Last Wednesday, Minneapolis enacted a new mandate, requiring patrons of indoor dining to show proof of vaccination or a negative COVID-19 test within 72 hours of the visit. Now, the Pioneer Press reports that seven restaurants are suing the city and Mayor Jacob Frey, in response to the announcements.
Among the lot of businesses named in the filed request include: Smack Shack, the Gay ’90s, Sneaky Pete’s, Wild Greg’s Saloon, Urban Forage, Jimmy John’s and Bunkers Music Bar and Grill. The publication reports that despite that the mandates are now active for restaurants in St. Paul as well, no St. Paul restaurants are currently included in the legal action. Jeff O’Brien, Minneapolis firm Chestnut Cambronne, an attorney on the case, told the publication that should the suit go over well he may look over the river next.
Mother Dough opens tomorrow (and more locations are to come)
The former Peace Coffee in the ground level of Capella Tower, 225 South Sixth Street, near Second Avenue South, will become Mother Dough tomorrow, January 25. According to the Star Tribune, the new bakery from father and son, David and Eli Fhima will have breakfast sandwiches, tea, espresso, and more bites inspired by “the streets of Paris.” The publication also reports that a second location for Mother Dough is slated for March at another defunct Peace Coffee location in the Capella Tower.
A Minnesota State Fair favorite expands
Que Viet, the beloved Vietnamese spot know for its enlarged egg rolls, is opening a second location. Em Que Viet will open at 1332 Grand Avenue, at Hamline Avenue South, in St. Paul. Maria Nguyen and Brianna Le tell the Star Tribune that the sibling location will feature many of its most popular dishes, as well as new items, such as the Vietnamese crepes, banh xeo. When the restaurant opens this spring, it will have 40 dining-in seats and 10 bar stools.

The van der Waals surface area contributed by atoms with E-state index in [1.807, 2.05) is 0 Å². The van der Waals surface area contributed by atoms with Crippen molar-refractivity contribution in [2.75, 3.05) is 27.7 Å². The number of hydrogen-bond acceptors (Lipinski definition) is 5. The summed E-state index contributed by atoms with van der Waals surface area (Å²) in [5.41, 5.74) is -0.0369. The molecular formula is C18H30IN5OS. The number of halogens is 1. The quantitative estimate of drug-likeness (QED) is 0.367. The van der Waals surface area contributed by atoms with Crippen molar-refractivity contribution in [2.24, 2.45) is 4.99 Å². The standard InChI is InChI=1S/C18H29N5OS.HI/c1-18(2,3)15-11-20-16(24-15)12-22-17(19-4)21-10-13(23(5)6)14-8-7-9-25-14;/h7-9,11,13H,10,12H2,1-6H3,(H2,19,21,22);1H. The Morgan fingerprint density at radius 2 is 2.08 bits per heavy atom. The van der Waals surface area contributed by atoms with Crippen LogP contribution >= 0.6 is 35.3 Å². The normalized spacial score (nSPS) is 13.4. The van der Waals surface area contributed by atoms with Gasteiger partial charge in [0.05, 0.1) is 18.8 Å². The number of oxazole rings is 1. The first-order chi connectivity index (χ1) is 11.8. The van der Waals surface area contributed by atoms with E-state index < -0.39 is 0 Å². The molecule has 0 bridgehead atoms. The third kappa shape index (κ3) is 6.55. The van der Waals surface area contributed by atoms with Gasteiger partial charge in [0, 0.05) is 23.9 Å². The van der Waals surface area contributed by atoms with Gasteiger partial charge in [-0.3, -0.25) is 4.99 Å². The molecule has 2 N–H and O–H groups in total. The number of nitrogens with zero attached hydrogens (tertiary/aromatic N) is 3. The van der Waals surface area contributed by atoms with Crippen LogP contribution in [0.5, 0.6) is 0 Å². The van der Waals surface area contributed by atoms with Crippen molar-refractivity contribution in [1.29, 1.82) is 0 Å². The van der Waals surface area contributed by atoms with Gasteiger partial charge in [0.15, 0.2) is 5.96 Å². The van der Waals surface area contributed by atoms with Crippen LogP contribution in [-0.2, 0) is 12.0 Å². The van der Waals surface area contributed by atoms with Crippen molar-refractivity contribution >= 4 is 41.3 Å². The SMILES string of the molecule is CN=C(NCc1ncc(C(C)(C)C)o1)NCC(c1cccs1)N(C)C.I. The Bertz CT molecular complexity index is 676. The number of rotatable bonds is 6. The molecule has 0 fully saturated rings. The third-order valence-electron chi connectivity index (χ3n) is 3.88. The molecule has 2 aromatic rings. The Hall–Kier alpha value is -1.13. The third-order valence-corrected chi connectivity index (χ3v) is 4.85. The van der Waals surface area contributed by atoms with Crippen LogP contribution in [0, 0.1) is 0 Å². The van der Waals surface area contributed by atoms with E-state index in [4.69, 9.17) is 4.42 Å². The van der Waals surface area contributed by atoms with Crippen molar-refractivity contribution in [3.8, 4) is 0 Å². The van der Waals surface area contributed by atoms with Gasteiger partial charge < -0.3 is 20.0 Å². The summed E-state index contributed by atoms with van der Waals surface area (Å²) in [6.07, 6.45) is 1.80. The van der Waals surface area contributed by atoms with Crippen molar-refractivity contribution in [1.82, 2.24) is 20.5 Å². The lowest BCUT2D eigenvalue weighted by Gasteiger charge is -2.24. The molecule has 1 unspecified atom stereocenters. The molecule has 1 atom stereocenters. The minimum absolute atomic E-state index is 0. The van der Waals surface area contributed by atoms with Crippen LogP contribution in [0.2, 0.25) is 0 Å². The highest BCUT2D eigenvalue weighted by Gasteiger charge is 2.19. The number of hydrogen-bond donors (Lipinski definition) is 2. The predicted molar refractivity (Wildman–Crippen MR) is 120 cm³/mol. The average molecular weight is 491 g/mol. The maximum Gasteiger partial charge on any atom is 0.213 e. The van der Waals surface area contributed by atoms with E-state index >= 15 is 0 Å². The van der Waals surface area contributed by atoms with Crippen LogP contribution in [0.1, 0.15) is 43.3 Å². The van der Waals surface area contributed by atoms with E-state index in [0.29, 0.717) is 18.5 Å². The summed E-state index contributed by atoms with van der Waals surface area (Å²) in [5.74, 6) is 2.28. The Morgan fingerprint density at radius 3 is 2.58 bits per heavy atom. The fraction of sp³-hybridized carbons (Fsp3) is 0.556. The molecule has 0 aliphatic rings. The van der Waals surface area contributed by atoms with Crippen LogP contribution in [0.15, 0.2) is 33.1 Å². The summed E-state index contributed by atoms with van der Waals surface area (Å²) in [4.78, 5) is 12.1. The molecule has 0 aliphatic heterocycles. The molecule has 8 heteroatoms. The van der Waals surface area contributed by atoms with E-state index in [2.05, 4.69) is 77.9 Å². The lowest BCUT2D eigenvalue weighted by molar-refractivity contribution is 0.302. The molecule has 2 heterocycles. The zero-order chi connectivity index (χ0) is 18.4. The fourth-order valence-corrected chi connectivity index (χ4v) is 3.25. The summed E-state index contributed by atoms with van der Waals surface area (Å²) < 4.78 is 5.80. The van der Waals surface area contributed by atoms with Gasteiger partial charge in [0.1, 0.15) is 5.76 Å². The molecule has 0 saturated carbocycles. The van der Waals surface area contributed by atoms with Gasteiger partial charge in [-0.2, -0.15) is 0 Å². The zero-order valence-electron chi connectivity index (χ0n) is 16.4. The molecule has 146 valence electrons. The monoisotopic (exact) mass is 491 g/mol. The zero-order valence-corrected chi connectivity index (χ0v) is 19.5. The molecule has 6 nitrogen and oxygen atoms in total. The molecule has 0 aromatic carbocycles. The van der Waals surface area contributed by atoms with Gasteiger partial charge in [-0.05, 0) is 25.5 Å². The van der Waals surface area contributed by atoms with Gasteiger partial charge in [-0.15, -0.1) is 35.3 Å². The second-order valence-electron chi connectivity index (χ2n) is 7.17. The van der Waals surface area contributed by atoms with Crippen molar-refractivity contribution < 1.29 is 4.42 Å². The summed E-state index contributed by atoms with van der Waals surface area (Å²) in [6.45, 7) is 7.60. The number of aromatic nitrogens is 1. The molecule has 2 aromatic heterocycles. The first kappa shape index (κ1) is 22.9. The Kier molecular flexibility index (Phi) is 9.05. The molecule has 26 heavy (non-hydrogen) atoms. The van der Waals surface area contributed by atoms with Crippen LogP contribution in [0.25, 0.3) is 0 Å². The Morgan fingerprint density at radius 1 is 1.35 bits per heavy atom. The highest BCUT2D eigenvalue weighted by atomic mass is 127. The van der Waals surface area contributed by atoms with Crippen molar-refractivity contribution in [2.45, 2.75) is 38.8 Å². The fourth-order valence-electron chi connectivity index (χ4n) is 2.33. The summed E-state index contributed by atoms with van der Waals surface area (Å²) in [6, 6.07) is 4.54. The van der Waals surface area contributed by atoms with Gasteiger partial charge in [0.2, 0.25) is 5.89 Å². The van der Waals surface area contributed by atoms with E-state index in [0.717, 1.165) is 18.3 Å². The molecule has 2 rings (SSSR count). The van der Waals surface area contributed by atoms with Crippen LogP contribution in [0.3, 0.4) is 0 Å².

Gray Duck Tavern returns with new menu and team
The St. Paul restaurant located on 345 Wabasha Street North, near West Fourth Street, is back. Joe Kasel, of Eagle Street Grille, is now at the helm in his new role as managing partner of the Madison Restaurant Group. He tells the Star Tribune that the entire menu has been given a dramatic overhaul. “We are hoping this draws people in two or three times a week instead of that special-occasion feel,” Kasel shared with the publication. “People can’t afford that now, especially during COVID.” Gray Duck’s Justin Sutherland, a past winner of Eater Twin Cities’s “chef of the year,” and a Top Chef alum, is no longer apart of the restaurant group.